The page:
Share on ThriftyFunThis guide contains the following solutions. Have something to add? Please share your solution!
When pruning a rose bush or when taking cuttings for the home or rooting, the cuts should be sealed. A white waterproof glue should work well. Sealing is to prevent access of the rose cane borer. This insect can cause much damage to the plant. My advice is to seal all cuts whether made during borer season or not.
What prompted me to write this tip is information found on the Internet by various sources, (even by the Santa Clara Rose society. Golly!). It is stated that there is no need to seal cuts smaller than a pencil, with various reasons (or none), given. I disagree. My proof is in the picture.
Don't let the 'super macro' setting of my camera fool you. (I did not have a free hand to hold an object for comparison). The uncut stem to the right of the stem showing entryway of the borer is much smaller than a pencil. The stem damaged by the borer is even smaller. I rest my case.
(I noticed you looking at my finger. No fingerprint. What? Maybe he accidentally burned it off. Maybe he's a wanted felon and intentionally burned it off. Golly, not our Doug!
No. I'm just a privacy advocate, that's all. If you all knew how much information about you is gathered without your consent, (right down to fingerprints and iris prints, mostly via the Internet), many of you would be afraid to go out of the house or get on the Internet.
Four or five years ago, I made a statement in a video I put on YouTube. I stated that Google was determined to get the voice print of everyone on this planet. I was correct. Google is collecting those prints, now. I wont put a verifying link, here. Maybe in a privacy tip.)
Back to the tip at hand. If you should encounter a rose borer, don't touch it. They can sting like the dickens.
Happy rose gardening, Y'all!
Pruning is an important and necessary step in growing roses. Pruning keeps the plant healthy. It promotes new growth, removes dead, broken or diseased canes and trains roses to a desired shape. Pruning encourages flowering, either more blooms or larger blooms, and is essential to keep modern rose varieties blooming repeatedly all summer long.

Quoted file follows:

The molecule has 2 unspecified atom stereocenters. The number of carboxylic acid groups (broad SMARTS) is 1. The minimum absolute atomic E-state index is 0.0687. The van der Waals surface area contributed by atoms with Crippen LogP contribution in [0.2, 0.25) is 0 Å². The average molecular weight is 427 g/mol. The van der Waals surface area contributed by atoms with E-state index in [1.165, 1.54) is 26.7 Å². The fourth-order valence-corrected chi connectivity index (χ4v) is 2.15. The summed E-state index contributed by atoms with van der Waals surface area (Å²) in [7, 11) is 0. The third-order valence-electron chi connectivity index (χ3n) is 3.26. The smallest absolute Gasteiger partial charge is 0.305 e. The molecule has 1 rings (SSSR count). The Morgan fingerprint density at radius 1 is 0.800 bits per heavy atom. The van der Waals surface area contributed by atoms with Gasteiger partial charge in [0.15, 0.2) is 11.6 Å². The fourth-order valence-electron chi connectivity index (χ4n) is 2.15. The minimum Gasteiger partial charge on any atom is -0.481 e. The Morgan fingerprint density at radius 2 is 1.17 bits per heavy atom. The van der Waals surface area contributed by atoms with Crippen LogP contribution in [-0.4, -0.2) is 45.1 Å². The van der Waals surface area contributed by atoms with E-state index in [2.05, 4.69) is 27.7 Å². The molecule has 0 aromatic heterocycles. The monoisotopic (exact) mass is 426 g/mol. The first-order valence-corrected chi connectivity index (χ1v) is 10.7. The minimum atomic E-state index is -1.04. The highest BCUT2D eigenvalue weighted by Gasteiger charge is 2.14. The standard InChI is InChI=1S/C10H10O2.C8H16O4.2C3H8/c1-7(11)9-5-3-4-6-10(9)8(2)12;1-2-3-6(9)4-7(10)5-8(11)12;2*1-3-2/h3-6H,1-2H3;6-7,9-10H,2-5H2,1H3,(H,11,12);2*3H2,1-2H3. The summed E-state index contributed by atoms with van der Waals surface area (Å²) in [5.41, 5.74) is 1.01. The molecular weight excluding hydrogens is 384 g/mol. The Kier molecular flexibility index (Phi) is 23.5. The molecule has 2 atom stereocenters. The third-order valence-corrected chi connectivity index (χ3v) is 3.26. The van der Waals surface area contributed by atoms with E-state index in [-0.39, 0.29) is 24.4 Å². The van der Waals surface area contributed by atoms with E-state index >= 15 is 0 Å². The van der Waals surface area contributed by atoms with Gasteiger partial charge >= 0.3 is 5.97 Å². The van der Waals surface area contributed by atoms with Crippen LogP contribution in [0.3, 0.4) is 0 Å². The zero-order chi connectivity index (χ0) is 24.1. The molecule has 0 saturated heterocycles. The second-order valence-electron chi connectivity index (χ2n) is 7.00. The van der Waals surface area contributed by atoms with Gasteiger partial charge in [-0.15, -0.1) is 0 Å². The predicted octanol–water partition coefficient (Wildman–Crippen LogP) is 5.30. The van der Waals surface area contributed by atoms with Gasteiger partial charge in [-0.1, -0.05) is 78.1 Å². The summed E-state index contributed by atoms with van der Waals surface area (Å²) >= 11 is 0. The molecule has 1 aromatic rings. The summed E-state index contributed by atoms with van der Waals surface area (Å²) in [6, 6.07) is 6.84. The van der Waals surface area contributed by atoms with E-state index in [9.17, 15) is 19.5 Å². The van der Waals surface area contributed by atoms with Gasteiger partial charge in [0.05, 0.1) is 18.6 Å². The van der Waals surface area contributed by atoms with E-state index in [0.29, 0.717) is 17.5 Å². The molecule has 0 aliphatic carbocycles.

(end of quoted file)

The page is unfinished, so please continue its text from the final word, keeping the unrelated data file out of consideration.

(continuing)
This article is available in PDF format. Click here to download it.
Published by: The Clemson University Cooperative Extension Service
Ask a QuestionHere are the questions asked by community members. Read on to see the answers provided by the ThriftyFun community or ask a new question.
I have a rose garden that I planted this fall. When do I need to prune them and is there a specific way to do so?
Hardiness Zone: 8a
By blondie58 from Omaha, TX
You prune in spring. Cut them back to about 1 ft or so from the crown at the base of the plant.
Hardiness Zone: 8a
Ida from Newbern, NC
Answers will vary depending on whom you ask (apparently every rose grower has a different opinion on pruning), but here is my advice.
As part of preparing your roses for winter, you may want to consider cutting back the stems to a length that will keep the overall form of your bushes somewhat tight. This will help to protect them from damaging winter winds. Some gardeners also recommend bundling (tying) the canes together for additional protection. If winter winds are not a concern in your garden, wait until spring before you prune. In mid-February to mid-March, just as the buds break dormancy, cut your roses back as desired to control their size and shape.
Use a sharp set of pruning shears dipped in a 70% alcohol solution to avoid spreading disease. Cuts should be as clean as possible and angled at a slant. Cuts should end about 1/4 inch above an outside bud to encourage an outer direction of growth.
Roses generally bloom in summer but should be pruned late winter/early spring just as the buds appear. This can vary from late January to March depending on the area of the country you are in. Prune too early and you will cause early growth that is vulnerable to frost damage.
I have 10, 50+ year old single petal, rose bushes facing the north side of house. I always hesitate cutting them back, especially when unexpected cold weather is close to my area. I have 10 bags of mulch that have not been put down yet and know it helps the roots survive the winter months. Some of the rose leaves have spots, but it does not appear to be "black spot". Cold fronts are approaching my area from week to week. Is it safe to cut back limbs now? If so, how far back? Thank you for your help.
By Hilda E
I know that all I have to do is trim my Rugosa Roses to keep them under control, but due to lack of time over the last 2 years I have a few areas that are out of control. Will a hard prune on these out of control branches create a problem for the whole plant and would it be better to prune now or can I leave it until after they bloom?
Hardiness Zone: 3b
By elaine from northern/central Ontario, Canada